616 F.3d 1172 (10th Cir. 2010), 09-2062, In re Grand Jury Proceedings

Docket Nº:09-2062, 09-2068, 09-2209, 09-2228.
Citation:616 F.3d 1172
Opinion Judge:EBEL, Circuit Judge.
Judge Panel:Before GORSUCH, EBEL, and HOLMES, Circuit Judges.
Case Date:August 18, 2010
Court:United States Courts of Appeals, Court of Appeals for the Tenth Circuit

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616 F.3d 1172 (10th Cir. 2010)


Nos. 09-2062, 09-2068, 09-2209, 09-2228.

United States Court of Appeals, Tenth Circuit.

August 18, 2010

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The Court previously issued under seal two opinions regarding the discovery and use of material before a Grand Jury in re: 09-2062/09-2068 and 09-2209/09-2228. The Grand Jury at issue in those cases has now been discharged without returning any indictment against the subject of the investigation.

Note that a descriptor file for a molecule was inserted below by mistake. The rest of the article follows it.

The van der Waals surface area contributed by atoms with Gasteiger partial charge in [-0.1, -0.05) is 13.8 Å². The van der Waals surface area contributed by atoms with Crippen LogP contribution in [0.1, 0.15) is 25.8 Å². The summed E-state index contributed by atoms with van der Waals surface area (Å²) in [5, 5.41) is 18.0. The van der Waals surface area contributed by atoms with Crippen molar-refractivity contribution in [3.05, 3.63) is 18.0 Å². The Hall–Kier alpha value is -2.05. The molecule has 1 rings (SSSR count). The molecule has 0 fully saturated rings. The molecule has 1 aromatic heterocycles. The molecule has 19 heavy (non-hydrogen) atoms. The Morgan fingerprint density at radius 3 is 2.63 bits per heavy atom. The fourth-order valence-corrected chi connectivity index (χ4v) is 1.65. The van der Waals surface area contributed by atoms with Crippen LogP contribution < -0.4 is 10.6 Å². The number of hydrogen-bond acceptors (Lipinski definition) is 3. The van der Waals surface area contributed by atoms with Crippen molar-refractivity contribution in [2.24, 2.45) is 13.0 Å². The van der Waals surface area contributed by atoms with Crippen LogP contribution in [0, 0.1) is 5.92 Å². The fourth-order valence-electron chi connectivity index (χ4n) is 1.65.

The Court believes that publication of these two opinions, in redacted form, is necessary to advance the law on certain issues discussed in those opinions. However, the Court is also mindful of the need to protect the privacy of the subject of the investigation and the secrecy of Grand Jury proceedings. Such protections are particularly acute in this case where no indictment was returned by the Grand Jury.

The subject of the Grand Jury has filed an objection to the publication of these two opinions. Alternatively, the subject of the investigation has suggested redactions in the opinions, and reported that those suggested redactions were agreeable to the United States Attorney.

Having considered the parties' positions and the competing and sometimes conflicting interests implicated, it is the judgment of the Court that:

(1) The subject's request that these opinions not be published is DENIED.

(2) The request for appropriate redactions is GRANTED as reflected in the opinions hereby being published.

(3) As redacted, the two opinions in re: Grand Jury Proceedings Nos. 09-2062/09-2068 (on the first appeal) and 09-2209/09-2228 (on the second appeal) are attached to this order. We ORDER that the opinions be published, and direct the Clerk to take appropriate steps in that regard.



Before GORSUCH, EBEL, and HOLMES, Circuit Judges.

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EBEL, Circuit Judge.